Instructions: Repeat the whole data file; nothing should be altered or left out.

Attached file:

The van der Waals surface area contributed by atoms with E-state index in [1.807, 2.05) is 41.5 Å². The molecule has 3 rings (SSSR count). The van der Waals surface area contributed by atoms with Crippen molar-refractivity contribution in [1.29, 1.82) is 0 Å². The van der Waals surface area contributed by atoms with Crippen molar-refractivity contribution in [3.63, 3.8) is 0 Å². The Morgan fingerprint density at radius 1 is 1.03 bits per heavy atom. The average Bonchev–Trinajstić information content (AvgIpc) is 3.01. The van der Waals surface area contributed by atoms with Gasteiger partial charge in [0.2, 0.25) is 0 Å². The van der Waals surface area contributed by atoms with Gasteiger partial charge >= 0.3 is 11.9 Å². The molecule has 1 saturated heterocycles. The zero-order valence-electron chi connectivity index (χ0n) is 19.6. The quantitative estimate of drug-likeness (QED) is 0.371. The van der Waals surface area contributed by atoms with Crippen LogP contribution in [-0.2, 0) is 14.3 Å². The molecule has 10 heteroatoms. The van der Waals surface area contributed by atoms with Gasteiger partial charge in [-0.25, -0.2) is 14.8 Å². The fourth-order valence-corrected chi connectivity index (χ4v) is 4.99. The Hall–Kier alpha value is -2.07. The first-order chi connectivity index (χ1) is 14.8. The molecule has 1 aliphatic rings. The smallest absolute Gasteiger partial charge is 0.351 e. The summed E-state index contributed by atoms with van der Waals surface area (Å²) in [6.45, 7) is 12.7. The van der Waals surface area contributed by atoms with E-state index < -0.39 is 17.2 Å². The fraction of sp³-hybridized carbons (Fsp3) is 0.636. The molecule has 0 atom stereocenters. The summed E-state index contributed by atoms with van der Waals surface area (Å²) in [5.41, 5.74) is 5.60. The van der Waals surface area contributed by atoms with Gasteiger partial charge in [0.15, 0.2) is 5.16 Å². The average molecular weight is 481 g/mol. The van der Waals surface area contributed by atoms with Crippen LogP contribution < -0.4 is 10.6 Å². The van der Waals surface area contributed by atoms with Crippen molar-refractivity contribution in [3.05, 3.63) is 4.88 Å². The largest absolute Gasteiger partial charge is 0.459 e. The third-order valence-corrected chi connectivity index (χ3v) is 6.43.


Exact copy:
The van der Waals surface area contributed by atoms with E-state index in [1.807, 2.05) is 41.5 Å². The molecule has 3 rings (SSSR count). The van der Waals surface area contributed by atoms with Crippen molar-refractivity contribution in [1.29, 1.82) is 0 Å². The van der Waals surface area contributed by atoms with Crippen molar-refractivity contribution in [3.63, 3.8) is 0 Å². The Morgan fingerprint density at radius 1 is 1.03 bits per heavy atom. The average Bonchev–Trinajstić information content (AvgIpc) is 3.01. The van der Waals surface area contributed by atoms with Gasteiger partial charge in [0.2, 0.25) is 0 Å². The van der Waals surface area contributed by atoms with Gasteiger partial charge >= 0.3 is 11.9 Å². The molecule has 1 saturated heterocycles. The zero-order valence-electron chi connectivity index (χ0n) is 19.6. The quantitative estimate of drug-likeness (QED) is 0.371. The van der Waals surface area contributed by atoms with Crippen LogP contribution in [-0.2, 0) is 14.3 Å². The molecule has 10 heteroatoms. The van der Waals surface area contributed by atoms with Gasteiger partial charge in [-0.25, -0.2) is 14.8 Å². The fourth-order valence-corrected chi connectivity index (χ4v) is 4.99. The Hall–Kier alpha value is -2.07. The first-order chi connectivity index (χ1) is 14.8. The molecule has 1 aliphatic rings. The smallest absolute Gasteiger partial charge is 0.351 e. The summed E-state index contributed by atoms with van der Waals surface area (Å²) in [6.45, 7) is 12.7. The van der Waals surface area contributed by atoms with E-state index < -0.39 is 17.2 Å². The fraction of sp³-hybridized carbons (Fsp3) is 0.636. The molecule has 0 atom stereocenters. The summed E-state index contributed by atoms with van der Waals surface area (Å²) in [5.41, 5.74) is 5.60. The van der Waals surface area contributed by atoms with Gasteiger partial charge in [0.15, 0.2) is 5.16 Å². The average molecular weight is 481 g/mol. The van der Waals surface area contributed by atoms with Crippen LogP contribution < -0.4 is 10.6 Å². The van der Waals surface area contributed by atoms with Crippen molar-refractivity contribution in [3.05, 3.63) is 4.88 Å². The largest absolute Gasteiger partial charge is 0.459 e. The third-order valence-corrected chi connectivity index (χ3v) is 6.43.